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Dalits and Democracy


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Indian democracy has been acclaimed for ensuring a peaceful change of governments (both at the centre and in most states of the Union) for six-and-a-half decades even though Indian society lacks the attributes deemed essential for a stable democracy and many doubts had been expressed regarding its viability at the time of its birth. Violent insurgency does tarnish our record in some pockets yet, the general involvement of the left and the right of the political spectrum in this process and impressive participation of dalits and religious minorities appear to be heartening features of the biggest democratic exercise of the world.

While Indian elections have ensured peaceful changes in governments and also brought millions, including dalits and women, into local governance through mandatory reservations in elected bodies, the actual impact of this “deepening democracy” on traditional hierarchies and empowerment of marginalized segments is still unclear. Even more hazy, in current research on India, is the nature of attitudes that ordinary citizens specially, the ex-untouchables or dalits residing in villages and slums have towards the state and its institutions and policies and the achievements of our democracy and its alternatives. Although a number of celebrated works have been written on Indian villages and slums separately and numerous scholars have been collecting data on class, caste and gender hierarchies as also political opinions of the masses yet, comparative and long-term studies of communities using a multi-method approach to gauge the nature and limits of social and political changes among dalits residing in ‘Bharat’ (that lives with minimal infrastructure in villages and slums) have been rare.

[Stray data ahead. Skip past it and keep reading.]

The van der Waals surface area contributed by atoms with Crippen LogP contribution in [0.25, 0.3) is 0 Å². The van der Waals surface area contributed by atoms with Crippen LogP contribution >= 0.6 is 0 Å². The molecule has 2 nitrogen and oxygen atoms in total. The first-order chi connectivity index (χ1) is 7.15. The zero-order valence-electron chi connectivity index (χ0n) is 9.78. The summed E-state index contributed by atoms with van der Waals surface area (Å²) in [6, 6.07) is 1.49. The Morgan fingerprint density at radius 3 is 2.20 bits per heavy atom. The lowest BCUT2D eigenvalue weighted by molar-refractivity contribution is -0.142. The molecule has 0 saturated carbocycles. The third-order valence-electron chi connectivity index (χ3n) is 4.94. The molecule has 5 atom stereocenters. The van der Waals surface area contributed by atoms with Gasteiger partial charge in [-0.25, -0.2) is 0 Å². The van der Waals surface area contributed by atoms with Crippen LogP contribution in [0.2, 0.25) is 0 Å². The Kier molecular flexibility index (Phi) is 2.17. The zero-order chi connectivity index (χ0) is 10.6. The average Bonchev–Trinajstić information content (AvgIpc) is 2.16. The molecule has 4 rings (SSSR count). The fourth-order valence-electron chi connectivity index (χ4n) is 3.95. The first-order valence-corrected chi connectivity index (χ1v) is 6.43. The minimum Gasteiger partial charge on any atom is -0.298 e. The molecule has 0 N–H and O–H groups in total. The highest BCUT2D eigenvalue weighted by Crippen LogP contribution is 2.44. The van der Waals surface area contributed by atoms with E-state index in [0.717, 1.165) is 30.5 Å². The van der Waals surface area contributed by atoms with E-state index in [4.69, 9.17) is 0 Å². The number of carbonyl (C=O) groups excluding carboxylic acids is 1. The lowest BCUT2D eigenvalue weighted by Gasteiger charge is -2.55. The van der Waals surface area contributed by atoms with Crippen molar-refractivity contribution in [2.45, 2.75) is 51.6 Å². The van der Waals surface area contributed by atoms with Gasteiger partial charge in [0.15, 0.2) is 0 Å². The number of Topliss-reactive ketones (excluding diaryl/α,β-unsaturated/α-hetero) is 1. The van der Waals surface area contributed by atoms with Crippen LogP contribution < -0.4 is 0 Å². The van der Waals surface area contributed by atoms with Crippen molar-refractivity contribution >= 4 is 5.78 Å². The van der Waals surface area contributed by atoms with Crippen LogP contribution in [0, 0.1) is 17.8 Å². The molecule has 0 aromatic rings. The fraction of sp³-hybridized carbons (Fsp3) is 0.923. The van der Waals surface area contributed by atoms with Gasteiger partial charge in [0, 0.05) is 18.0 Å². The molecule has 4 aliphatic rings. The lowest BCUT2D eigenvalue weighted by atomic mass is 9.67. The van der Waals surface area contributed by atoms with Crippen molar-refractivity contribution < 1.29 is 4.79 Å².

The present work aims at addressing this gap by revisiting Aradhaknagar (a slum of about 1700 residents in east Delhi) and Dhantala (a village of about 2700 inhabitants in the Meerut district of western Uttar Pradesh) after a gap of two decades. Both these communities have a substantial segment of dalits which had been studied by me in detail in 1988-89, for my M.Phil. course work. Apart from comparing the changing economic environment and relations between castes and other social groupings in Dhantala and Aradhaknagar, the work also analyses the political practices and perceptions of dalit residents and offers 15 life sketches from across class, professions and gender divides within these groups to offer close-ups on their daily experiences and perceptions across three generations.


Contents –

1. Mapping Aradhaknagar
2. The Economy of Dhantala
3. Changing Caste Order
4. Competing Identities
5. Power and Political Perceptions
– Images from the Field
6. Life Sketches
Appendix: Tables


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Devesh Vijay


Himalaya pub